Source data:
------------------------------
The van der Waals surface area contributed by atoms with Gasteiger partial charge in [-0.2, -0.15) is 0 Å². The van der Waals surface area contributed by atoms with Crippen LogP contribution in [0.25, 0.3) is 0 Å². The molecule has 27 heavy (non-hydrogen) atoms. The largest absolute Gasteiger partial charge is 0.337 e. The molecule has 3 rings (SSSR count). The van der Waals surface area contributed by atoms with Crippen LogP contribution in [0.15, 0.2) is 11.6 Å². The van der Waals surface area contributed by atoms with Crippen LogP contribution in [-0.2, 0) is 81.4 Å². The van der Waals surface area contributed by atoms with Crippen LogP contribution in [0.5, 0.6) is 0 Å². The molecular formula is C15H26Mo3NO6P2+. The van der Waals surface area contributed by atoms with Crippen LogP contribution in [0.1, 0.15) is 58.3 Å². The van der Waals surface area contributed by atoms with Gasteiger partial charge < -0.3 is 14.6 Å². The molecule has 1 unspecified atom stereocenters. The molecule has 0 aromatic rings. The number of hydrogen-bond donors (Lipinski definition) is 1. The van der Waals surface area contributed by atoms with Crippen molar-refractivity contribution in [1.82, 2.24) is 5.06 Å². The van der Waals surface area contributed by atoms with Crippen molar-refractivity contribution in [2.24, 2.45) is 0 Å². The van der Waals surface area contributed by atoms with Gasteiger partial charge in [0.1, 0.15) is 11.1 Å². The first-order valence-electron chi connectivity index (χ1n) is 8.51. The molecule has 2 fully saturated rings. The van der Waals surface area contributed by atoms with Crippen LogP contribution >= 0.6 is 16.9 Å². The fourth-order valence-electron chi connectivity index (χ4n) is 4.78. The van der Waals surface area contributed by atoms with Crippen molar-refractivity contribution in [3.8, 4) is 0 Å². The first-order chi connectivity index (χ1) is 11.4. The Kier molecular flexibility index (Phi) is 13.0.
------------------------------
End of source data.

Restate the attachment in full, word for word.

The van der Waals surface area contributed by atoms with Gasteiger partial charge in [-0.2, -0.15) is 0 Å². The van der Waals surface area contributed by atoms with Crippen LogP contribution in [0.25, 0.3) is 0 Å². The molecule has 27 heavy (non-hydrogen) atoms. The largest absolute Gasteiger partial charge is 0.337 e. The molecule has 3 rings (SSSR count). The van der Waals surface area contributed by atoms with Crippen LogP contribution in [0.15, 0.2) is 11.6 Å². The van der Waals surface area contributed by atoms with Crippen LogP contribution in [-0.2, 0) is 81.4 Å². The van der Waals surface area contributed by atoms with Crippen LogP contribution in [0.5, 0.6) is 0 Å². The molecular formula is C15H26Mo3NO6P2+. The van der Waals surface area contributed by atoms with Crippen LogP contribution in [0.1, 0.15) is 58.3 Å². The van der Waals surface area contributed by atoms with Gasteiger partial charge < -0.3 is 14.6 Å². The molecule has 1 unspecified atom stereocenters. The molecule has 0 aromatic rings. The number of hydrogen-bond donors (Lipinski definition) is 1. The van der Waals surface area contributed by atoms with Crippen molar-refractivity contribution in [1.82, 2.24) is 5.06 Å². The van der Waals surface area contributed by atoms with Crippen molar-refractivity contribution in [2.24, 2.45) is 0 Å². The van der Waals surface area contributed by atoms with Gasteiger partial charge in [0.1, 0.15) is 11.1 Å². The first-order valence-electron chi connectivity index (χ1n) is 8.51. The molecule has 2 fully saturated rings. The van der Waals surface area contributed by atoms with Crippen LogP contribution >= 0.6 is 16.9 Å². The fourth-order valence-electron chi connectivity index (χ4n) is 4.78. The van der Waals surface area contributed by atoms with Crippen molar-refractivity contribution in [3.8, 4) is 0 Å². The first-order chi connectivity index (χ1) is 11.4. The Kier molecular flexibility index (Phi) is 13.0.